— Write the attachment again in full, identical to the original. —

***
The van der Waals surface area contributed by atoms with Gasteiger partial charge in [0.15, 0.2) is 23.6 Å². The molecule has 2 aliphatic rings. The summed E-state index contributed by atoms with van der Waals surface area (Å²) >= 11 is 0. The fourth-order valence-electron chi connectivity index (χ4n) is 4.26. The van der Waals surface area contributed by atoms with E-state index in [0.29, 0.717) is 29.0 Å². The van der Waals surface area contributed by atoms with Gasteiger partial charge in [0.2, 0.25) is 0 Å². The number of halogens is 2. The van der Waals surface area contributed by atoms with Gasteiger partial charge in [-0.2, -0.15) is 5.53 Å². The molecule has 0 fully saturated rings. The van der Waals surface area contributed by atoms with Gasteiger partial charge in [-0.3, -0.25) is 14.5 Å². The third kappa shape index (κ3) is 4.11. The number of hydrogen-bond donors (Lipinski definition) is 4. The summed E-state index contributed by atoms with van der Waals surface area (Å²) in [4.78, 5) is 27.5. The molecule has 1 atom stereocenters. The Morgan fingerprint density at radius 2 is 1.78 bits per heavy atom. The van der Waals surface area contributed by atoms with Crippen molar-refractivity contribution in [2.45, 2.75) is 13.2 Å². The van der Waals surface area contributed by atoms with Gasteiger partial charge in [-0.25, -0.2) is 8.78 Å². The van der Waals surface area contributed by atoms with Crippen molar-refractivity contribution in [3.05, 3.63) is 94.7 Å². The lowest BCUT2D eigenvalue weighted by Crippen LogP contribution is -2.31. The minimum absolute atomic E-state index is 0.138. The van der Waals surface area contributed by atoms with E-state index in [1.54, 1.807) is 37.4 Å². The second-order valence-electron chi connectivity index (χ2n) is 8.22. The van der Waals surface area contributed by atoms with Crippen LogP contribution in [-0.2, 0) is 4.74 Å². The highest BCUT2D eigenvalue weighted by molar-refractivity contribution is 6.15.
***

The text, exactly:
The van der Waals surface area contributed by atoms with Gasteiger partial charge in [0.15, 0.2) is 23.6 Å². The molecule has 2 aliphatic rings. The summed E-state index contributed by atoms with van der Waals surface area (Å²) >= 11 is 0. The fourth-order valence-electron chi connectivity index (χ4n) is 4.26. The van der Waals surface area contributed by atoms with E-state index in [0.29, 0.717) is 29.0 Å². The van der Waals surface area contributed by atoms with Gasteiger partial charge in [0.2, 0.25) is 0 Å². The number of halogens is 2. The van der Waals surface area contributed by atoms with Gasteiger partial charge in [-0.2, -0.15) is 5.53 Å². The molecule has 0 fully saturated rings. The van der Waals surface area contributed by atoms with Gasteiger partial charge in [-0.3, -0.25) is 14.5 Å². The third kappa shape index (κ3) is 4.11. The number of hydrogen-bond donors (Lipinski definition) is 4. The summed E-state index contributed by atoms with van der Waals surface area (Å²) in [4.78, 5) is 27.5. The molecule has 1 atom stereocenters. The Morgan fingerprint density at radius 2 is 1.78 bits per heavy atom. The van der Waals surface area contributed by atoms with Crippen molar-refractivity contribution in [2.45, 2.75) is 13.2 Å². The van der Waals surface area contributed by atoms with Gasteiger partial charge in [-0.25, -0.2) is 8.78 Å². The van der Waals surface area contributed by atoms with Crippen molar-refractivity contribution in [3.05, 3.63) is 94.7 Å². The lowest BCUT2D eigenvalue weighted by Crippen LogP contribution is -2.31. The minimum absolute atomic E-state index is 0.138. The van der Waals surface area contributed by atoms with E-state index in [1.54, 1.807) is 37.4 Å². The second-order valence-electron chi connectivity index (χ2n) is 8.22. The van der Waals surface area contributed by atoms with Crippen LogP contribution in [-0.2, 0) is 4.74 Å². The highest BCUT2D eigenvalue weighted by molar-refractivity contribution is 6.15.